German design law on the brink of change following yesterday's CJEU decision in DOCERAM v CeramTec

Was Muffin's appearance solely dictated by
his technical function of squeezing into boxes?
Yesterday, the CJEU issued it's decision on a referral from the Düsseldorf Higher Regional Court in a design right dispute between Doceram and CeramTec (Case 395/16) which has the potential to change German design law.  Kat friend, Alexander Haertel (Kather Augenstein) reports on yesterday's decision and what it means for design right protection in Germany.  Over to Alexander:  
"O solely mio – Design, the multiplicity of forms theory and Katzenjammer all round 
Yesterday, the ongoing battle between the “multiplicity of forms” and the “no-aesthetic-considerations” theories in design law took another turn.  For those practising design law, you may recall that there is an outstanding question on how to interpret Article 8 of the Community Design Regulation (CDR). According to Article 8(1) CDR, a community design shall not subsist in features of appearance of a product, which are solely dictated by its technical function. The practical difficulty is in determining whether, or not, the appearance of a product is solely dictated by its technical function.  The debate lies in the interpretation of the word “solely”.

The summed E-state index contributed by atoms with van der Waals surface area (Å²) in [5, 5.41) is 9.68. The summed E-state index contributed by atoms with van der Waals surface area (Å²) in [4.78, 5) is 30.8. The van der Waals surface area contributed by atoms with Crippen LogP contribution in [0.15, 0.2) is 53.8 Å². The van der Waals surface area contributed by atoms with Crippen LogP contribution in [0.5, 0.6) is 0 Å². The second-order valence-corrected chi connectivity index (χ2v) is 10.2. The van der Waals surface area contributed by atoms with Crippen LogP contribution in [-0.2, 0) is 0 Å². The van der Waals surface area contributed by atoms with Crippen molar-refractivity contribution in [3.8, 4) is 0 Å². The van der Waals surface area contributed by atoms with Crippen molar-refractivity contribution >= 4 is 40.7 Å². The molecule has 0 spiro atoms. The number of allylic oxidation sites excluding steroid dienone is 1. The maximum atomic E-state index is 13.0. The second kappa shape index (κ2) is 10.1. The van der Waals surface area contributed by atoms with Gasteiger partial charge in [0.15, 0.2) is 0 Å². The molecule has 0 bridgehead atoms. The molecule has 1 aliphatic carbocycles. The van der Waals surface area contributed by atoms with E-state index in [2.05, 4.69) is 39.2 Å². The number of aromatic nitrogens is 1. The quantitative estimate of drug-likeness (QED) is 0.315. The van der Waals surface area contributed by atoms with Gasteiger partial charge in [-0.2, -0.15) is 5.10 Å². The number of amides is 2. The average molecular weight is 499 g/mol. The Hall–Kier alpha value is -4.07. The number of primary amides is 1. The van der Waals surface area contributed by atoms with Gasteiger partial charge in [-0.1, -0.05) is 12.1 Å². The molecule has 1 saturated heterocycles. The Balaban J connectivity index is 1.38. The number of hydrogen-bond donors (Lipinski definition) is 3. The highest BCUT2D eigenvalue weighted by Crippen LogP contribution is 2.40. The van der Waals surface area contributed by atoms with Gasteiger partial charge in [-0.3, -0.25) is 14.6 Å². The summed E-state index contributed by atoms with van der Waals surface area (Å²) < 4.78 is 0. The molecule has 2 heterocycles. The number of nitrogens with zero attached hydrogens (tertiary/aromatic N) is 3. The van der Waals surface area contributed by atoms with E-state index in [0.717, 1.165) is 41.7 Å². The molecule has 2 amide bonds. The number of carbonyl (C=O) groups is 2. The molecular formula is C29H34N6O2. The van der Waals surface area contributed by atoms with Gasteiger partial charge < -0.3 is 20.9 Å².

In the past, especially in the continental European case law, the so-called “multiplicity of forms theory” was used to determine if a design was solely dictated by its technical function.  The “multiplicity of forms” theory says that it is decisive if there is an alternative design possible (if there is, a design cannot be said to be "solely" dictated by its function).  This theory was not only used by the German case law (Higher Regional Court Düsseldorf, GRUR-RR 2012, 200, 205 – Tablet PC; District Court Düsseldorf, BeckRS 2015, 05506 – Dental-Mischer; Higher Regional Court Düsseldorf, BeckRS 2007, 11285 – Autofelgen), but also in the practice at the EUIPO (HABM-NA ICD 000 003 150, 03 April 2007 – Häkselschneider (No. 20); HABM-ICD 000 002 590, 14 March 2007 – Stempel (No. 27), HABM-NA ICD 000 003 382, 27 August 2007 – Staubsauger (No. 8)), as well as other European courts (Court of Appeal, Landor & Hawa International Ltd. v. Azure Designs Ltd [2006] EWCA Civ 1285, No. 30 ff.).

The opposing theory is called “no-aesthetic consideration”. According to this theory, it is decisive if only technical reasons were used to design the product. Whether or not there are existing design alternatives is, according to this theory, not decisive. The latter approach has its origin in a 1971 decision from the UK courts which referred to former English law (Amp Incorporated v. Utilux Oty Ltd [1972] RPC 103) even though that decision was never adopted for community designs. The UK courts had more or less also used the “multiplicity of forms” theory in the past.